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Duty of Care Learning Disabilities

Q2.“Do you feel that the nurses caring for Scott fulfilled the duty of care that was owed him? The NMC: The Code requires nurses and midwifes to treat people as individuals.They must treat them kindly with consideration and respect their dignity.

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They must act as an advocate for people in their care and provide them with support and information access to health and social care needs. I don’t feel that Scott was treated in this way. According to Scott he was not given enough information regarding his health and treatment when he awoke form his operation.

This suggests that he was not treated kindly or with consideration. It also suggest that he was not treated as an individual because he felt that he was refused information because of he has a learning disability. He points out in his letter of complaint that strangers in the bed next to him where given more information about his condition than he was. This is not protecting or respecting the individuals dignity or confidentiality. It also shows that Scott was discriminated against because of his learnig disabilities.

The Code: tells us that nurses and midwifes must not discriminate in any way against people in their care. The Code shows us that nurses and midwifes must respect people right to confidentiality, this was shown in Scott’s letter that this was not the case as the people in the beds’ next to him where told more about his condition and treatment than he was. The Code also points out that nurses and midwifes must ensure that people are informed about other services and support and are given access to these. As Scott says he was depressed after his mothers death.

Should the nursing staff that had the duty of care over Scott, provided services and support on the information that was given to them on his feeling of grief at the loss of his mother. They did not talk to him about it because they did not know what to say. If the nursing staff did not know how to deal or talk to Scott about this then they have a duty of care to find relative services and support for Scott. It is the nurses and midwifes responsibility through duty of care to protect and promote health and wellbeing of the people in their care.

This could have been carried out by providing Scott with grief counceling for instance. As Scott was coming round after his operation he told the nurses of what he remembered. It is the nurses’ in this case according to NMC: The Code, that they ensure the people in their care are listened to and that their concerns and preferences are responded to. Scott felt the response he received with regards to the information he was given after his operation was not enough or what he had wanted. This seems to sugest that Scott was not listened to when he told the nursing staff of what he remembered of before his operation.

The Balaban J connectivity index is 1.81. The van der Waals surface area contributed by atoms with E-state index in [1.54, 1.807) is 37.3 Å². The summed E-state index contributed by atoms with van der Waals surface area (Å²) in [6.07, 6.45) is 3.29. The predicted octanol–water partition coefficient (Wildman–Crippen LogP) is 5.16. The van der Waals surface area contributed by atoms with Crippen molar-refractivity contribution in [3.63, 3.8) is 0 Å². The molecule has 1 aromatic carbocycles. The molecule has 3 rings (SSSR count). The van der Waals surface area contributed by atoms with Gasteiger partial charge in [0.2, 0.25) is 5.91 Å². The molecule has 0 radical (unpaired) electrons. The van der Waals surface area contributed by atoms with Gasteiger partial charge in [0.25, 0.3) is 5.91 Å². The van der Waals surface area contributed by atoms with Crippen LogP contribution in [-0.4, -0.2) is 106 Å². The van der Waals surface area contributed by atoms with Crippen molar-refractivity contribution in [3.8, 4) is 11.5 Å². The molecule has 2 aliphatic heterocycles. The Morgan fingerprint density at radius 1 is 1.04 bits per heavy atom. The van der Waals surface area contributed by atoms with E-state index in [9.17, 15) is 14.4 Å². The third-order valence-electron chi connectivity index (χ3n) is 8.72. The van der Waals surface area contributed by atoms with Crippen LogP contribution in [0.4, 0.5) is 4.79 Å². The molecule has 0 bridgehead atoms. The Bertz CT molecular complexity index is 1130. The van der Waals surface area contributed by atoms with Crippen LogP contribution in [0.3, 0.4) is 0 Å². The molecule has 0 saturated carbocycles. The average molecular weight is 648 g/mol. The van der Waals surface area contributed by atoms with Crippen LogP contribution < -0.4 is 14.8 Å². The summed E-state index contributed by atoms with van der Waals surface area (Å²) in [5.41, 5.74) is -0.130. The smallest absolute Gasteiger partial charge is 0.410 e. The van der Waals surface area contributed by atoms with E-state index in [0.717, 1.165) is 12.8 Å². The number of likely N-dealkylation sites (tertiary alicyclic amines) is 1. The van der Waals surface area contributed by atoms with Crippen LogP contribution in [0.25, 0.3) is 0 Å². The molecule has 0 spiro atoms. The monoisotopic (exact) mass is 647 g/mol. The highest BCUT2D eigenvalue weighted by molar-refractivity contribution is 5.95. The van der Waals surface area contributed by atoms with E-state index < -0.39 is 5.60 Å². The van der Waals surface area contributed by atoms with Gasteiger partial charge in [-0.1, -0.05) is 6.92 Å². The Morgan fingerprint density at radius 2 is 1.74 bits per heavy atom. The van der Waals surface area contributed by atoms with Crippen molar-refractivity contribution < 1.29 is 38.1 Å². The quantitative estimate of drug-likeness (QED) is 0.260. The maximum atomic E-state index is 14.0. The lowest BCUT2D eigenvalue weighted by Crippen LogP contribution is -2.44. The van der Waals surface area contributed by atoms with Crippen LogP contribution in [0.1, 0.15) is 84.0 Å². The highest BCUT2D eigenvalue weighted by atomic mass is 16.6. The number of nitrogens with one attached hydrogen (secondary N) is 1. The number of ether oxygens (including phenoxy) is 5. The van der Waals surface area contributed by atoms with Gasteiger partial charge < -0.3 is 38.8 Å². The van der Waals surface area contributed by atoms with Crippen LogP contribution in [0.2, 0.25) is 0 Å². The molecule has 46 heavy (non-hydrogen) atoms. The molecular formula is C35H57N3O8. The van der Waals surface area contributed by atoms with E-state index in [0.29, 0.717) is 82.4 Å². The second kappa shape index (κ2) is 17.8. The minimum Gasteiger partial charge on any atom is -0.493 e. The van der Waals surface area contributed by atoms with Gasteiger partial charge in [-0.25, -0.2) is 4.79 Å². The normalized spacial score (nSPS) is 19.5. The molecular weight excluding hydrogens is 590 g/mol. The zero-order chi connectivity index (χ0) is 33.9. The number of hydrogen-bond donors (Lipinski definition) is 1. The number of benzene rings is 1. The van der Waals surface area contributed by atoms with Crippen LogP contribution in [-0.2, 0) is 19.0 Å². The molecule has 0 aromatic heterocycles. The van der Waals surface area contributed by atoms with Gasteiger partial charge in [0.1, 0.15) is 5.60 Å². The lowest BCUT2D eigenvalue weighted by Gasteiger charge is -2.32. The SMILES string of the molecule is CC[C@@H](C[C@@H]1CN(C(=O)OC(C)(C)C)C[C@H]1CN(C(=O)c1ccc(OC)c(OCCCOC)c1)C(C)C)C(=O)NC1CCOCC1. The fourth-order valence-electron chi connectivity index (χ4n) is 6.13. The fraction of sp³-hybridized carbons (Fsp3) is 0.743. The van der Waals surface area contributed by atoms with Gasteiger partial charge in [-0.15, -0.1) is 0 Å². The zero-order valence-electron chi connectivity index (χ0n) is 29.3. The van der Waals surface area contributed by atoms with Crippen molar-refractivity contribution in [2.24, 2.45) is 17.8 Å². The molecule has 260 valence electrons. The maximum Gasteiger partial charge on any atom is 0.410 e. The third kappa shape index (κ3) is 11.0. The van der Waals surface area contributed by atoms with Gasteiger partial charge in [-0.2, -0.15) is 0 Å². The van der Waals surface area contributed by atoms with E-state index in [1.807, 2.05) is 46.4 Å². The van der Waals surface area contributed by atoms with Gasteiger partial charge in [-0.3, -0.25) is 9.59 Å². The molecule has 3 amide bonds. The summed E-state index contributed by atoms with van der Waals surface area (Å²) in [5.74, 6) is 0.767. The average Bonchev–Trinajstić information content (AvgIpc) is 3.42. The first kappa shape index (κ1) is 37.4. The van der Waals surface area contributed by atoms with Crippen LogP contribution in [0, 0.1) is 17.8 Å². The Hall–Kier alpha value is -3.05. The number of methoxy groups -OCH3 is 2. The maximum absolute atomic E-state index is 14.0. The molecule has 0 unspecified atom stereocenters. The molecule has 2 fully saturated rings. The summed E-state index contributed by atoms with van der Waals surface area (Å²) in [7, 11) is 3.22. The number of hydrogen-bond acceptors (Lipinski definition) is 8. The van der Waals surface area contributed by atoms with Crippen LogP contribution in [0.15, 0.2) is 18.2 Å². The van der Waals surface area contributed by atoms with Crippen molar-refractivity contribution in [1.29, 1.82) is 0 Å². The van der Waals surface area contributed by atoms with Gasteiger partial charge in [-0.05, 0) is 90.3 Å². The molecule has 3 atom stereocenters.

This also seems to raise the subjest of the responsibility layed out in The Code, a failure to share with people, in a way they can understand and that it is the information they want or need to know about their health. The Code was set out to ensure best practice and to safe guard the health and wellbeing of the people in care of nurses and midwifes. It should ensure that problems are dealt with and that nurses are open and honest. It calls for nurses to explain fully and promptly to the person affected what has happened and the likely effects. In the case where Scott was receiving the taking of blood 3-4 times a day.

He felt he was refused information as to why so much blood was being taken or why. He also describes that he was hungry and refused food but was not given a reason why. This would suggest that Scott was not asked for consent. For consent to be gained it is important that nurses and midwifes must up hold the rights of the people in their care and they are fully involved in decisions of their care. In order to make dicisions we must have information available to us in order to make that decision. As Scott was not given any information as to why regular blood samples where taken then how can he make an informed decision about his care.

This would suggest a breach in gaining consent for those responsible for Scott’s care prior to treatment. The Code also call that nurses and midwifes must be aware of legislation regarding mental capacity. People who lack mental capacity remain at the centre of the decision making and are fully safeguarded against harm. If the nursing staff felt that Scott lacked mental capacity it is their responsibility to make arrangements to meet his communicaton needs and to recognise and respect the contribution he could have made to his own care and well being.

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